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Understanding application integration architecture

Tom Nolle shows how enterprise architecture, componentization, evolving development processes and the cloud have changed application integration architecture.

Increasingly, business processes are demanding that more information be shared across many tasks, and thus, many applications. Application integration architecture is an IT process that ensures data or a function move from one application to another. Application integration architecture, in its early days, was more of a manual process, and data traveled laboriously in mostly a connector-to-connector fashion.

In this article, you'll learn more about what is happening now in application integration architecture and how trends in enterprise architecture, hosting and app development are rapidly changing the landscape.

Before looking forward, however, let's dive deeper into what application integration architecture is and why it's done in the first place. In most businesses, a small number of transactions create ripples of change through a host of related applications. In the past, when these applications were developed and run independently, there was a major risk of inconsistencies developing from independent data management for each. Just as the same information will affect multiple applications, it's also likely that a failure to link the applications to avoid multiple data entry will affect productivity and introduce errors.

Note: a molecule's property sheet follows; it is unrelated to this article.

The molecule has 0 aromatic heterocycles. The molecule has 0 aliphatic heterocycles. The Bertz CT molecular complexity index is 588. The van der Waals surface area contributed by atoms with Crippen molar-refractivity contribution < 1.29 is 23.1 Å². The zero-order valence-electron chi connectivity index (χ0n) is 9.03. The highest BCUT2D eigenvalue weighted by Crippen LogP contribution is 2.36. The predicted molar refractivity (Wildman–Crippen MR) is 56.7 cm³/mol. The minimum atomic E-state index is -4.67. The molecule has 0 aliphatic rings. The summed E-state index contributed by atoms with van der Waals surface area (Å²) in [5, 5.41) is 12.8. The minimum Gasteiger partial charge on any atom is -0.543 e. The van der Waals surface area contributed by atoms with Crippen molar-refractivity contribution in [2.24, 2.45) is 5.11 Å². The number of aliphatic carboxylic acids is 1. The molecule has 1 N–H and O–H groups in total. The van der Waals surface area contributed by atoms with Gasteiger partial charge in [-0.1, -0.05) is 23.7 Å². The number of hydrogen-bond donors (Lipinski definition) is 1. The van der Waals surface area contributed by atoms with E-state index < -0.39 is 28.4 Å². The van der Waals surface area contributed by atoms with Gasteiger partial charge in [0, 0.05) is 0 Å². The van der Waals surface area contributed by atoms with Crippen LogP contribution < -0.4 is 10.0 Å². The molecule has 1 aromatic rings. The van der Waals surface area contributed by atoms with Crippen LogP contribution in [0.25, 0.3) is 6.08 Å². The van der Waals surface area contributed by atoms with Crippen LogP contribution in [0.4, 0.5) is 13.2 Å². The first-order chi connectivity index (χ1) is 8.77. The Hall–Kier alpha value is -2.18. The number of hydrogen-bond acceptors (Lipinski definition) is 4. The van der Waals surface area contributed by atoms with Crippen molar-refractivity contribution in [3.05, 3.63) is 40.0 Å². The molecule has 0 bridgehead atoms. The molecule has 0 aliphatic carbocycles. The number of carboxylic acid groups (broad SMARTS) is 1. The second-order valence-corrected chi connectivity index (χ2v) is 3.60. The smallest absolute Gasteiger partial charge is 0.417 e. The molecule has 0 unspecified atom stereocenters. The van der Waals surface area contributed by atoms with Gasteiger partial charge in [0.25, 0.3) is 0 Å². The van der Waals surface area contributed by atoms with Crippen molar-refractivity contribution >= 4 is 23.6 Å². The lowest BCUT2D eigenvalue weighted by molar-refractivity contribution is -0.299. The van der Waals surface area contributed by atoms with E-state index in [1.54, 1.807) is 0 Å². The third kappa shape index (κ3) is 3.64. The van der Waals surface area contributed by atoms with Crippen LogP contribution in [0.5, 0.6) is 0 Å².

Quick dive into application integration architecture

Application integration defines the principles of moving data among applications to reduce these inconsistency risks and the work needed to connect applications through multiple manual updates. It involved a mixture of database design and "pipelining" of application data. Not surprisingly, applications are divided into database-related and data-flow-related, and that hasn't changed much.

What has changed is the way we build applications and the way applications are hosted. In recent years, the acceptance of enterprise architecture (EA) as a formal IT discipline, the componentization of the applications themselves, the method in which apps are now developed and the arrival of cloud computing and virtualization as a means of hosting have increased the importance of application integration and drive the need for streamlined and automated approaches to app integration. All of these factors are converging on CIOs at a time when senior management wants more IT agility and efficiency, and so a systematic approach to them all is critical.

EA defines the architecture of business processes at a high level, and derives application needs from that high-level definition. EA creates more information-sharing needs, but it also encourages users to fulfill those needs outside of traditional applications.

EA's influence on application integration

The influence of EA on application integration has been felt in a database-centric vision of information integration. If business data is stored in a form of a repository and made available through queries, then individual information use is tied to queries and analytics and not to specific applications.

Componentization of applications has broken monolithic software into dozens of pieces, each of which runs loosely coupled with the others. Information flow among components inside applications has to be highly efficient or worker quality of experience and productivity suffer. Because of this, considerable work has been done to improve component information exchange. Mobility and the empowerment of mobile workers have encouraged more and more componentization as companies try to address tactical productivity needs more efficiently.